I think that much later, perhaps as late as 2013, we will see an increase in interest rates and that is why we own TBT as a hedge against increasing interest rates. Interest rates will go up and down in the interim, but if I’m right and the economy turns negative in the fourth quarter of 2011 to the first quarter of 2012 then the greatest risk in investing now is the American stock market or for that matter any stock market that is driven by growth expectations. If the US economy turns south later this year, then look for the commodity markets to sink under the sheer weight of their unchecked advance.
Wasn't it fun to read this blog? Seriously, they may not all be of good cheer but they are at least my honest opinion. We will see if my crystal ball is any better than others.
Thursday, April 14, 2011
The government cut $38 billion out of this year’s budget and one could ask if they were serious about controlling our debt. You have probably already read about some of the games that were played to come up with the $38 billion. Things like money that wasn’t spent but appropriated in previous years. Then we have money from programs that were being cut because of duplication.Pew Research Center conducted a poll to find out one-word answers as to how people felt about the budget process. The list to the left shows the one word answers people used to describe how they felt about the most recent budget cuts and the process congress used. This was before we found out on Tuesday, April 12 how they really did it. Scroll down the list and see if you can find a word with which you agree.
The Ipsos/Reuters poll found that 71% of those surveyed opposed increasing the debt limit even though they were told that, "not raising the debt limit would damage the US sovereign debt rating, which is like our credit rating. It would seriously damage our credibility abroad, would make it much more difficult for us to borrow in the future, and would likely push up interest rates." 50 percent of those polled didn’t care. In fact, in a later poll, the number jumps to above 60% that do not want the debt ceiling raised, regardless.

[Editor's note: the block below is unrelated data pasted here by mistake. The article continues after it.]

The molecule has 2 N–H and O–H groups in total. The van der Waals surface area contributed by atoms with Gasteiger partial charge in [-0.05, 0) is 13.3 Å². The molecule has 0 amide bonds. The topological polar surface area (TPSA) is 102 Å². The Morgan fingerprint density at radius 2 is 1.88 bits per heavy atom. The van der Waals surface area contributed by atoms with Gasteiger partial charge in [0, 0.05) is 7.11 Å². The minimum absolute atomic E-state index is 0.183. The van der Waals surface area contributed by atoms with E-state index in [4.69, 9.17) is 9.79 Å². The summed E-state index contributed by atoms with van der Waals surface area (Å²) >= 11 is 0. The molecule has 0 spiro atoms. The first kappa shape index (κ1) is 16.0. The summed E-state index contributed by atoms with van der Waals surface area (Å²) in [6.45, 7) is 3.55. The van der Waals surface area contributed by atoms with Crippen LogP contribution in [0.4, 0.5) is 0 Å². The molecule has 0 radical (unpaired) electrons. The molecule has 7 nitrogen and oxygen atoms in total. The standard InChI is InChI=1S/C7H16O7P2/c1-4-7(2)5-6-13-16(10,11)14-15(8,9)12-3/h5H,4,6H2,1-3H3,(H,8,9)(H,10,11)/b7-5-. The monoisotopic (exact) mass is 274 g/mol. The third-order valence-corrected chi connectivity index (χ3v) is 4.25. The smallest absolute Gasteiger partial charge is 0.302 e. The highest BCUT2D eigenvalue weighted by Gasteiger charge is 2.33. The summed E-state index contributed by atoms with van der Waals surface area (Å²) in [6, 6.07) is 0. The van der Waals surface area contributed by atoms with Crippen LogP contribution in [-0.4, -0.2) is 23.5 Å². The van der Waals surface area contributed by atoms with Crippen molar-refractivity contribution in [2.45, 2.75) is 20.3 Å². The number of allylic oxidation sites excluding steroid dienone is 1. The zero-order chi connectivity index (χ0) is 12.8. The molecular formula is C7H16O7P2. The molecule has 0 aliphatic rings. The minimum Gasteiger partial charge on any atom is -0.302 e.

It seems to me that these agreements to cut the budget $38 billion was a drop in the bucket when compared to a $3.8 trillion budget for this year. The $38 billion is equal to just over 1% of the budget. As you read where the money really came from it isn’t much of a budget cut.
I’m sure that you know that the debt ceiling will be reached around May 12. As was pointed out above, over 60% of Americans do not want the budget ceiling raised, in fact they want to start seeing the budget come down.
I recently heard a news clip of Andrea Michel from NBC news interviewing a congressman about the percentage of Americans opposed to increasing the deficit. She asked the question, “How do we educate the American people about why the debt ceiling has to be raised?” Perhaps the American people have already spoken Andrea. They want congress to cut the size of government. I think implied in the question is the belief that the American people are not smart enough to understand why we have to keep raising the debt ceiling.
Americans have come through a very difficult time since the financial meltdown of 2008. Their actions speak volumes as to what Federal, State and local governments must start doing to get their financial houses in order. If we get to May 12 and the congress has failed to make a commitment to seriously reduce the deficit we may well go into default and I suspect we may see recall elections all over the country this fall if the debt ceiling is raised. The congressmen, and women, and Senators won’t have to worry about the 2012 elections, they will have to deal with massive recalls in 2011.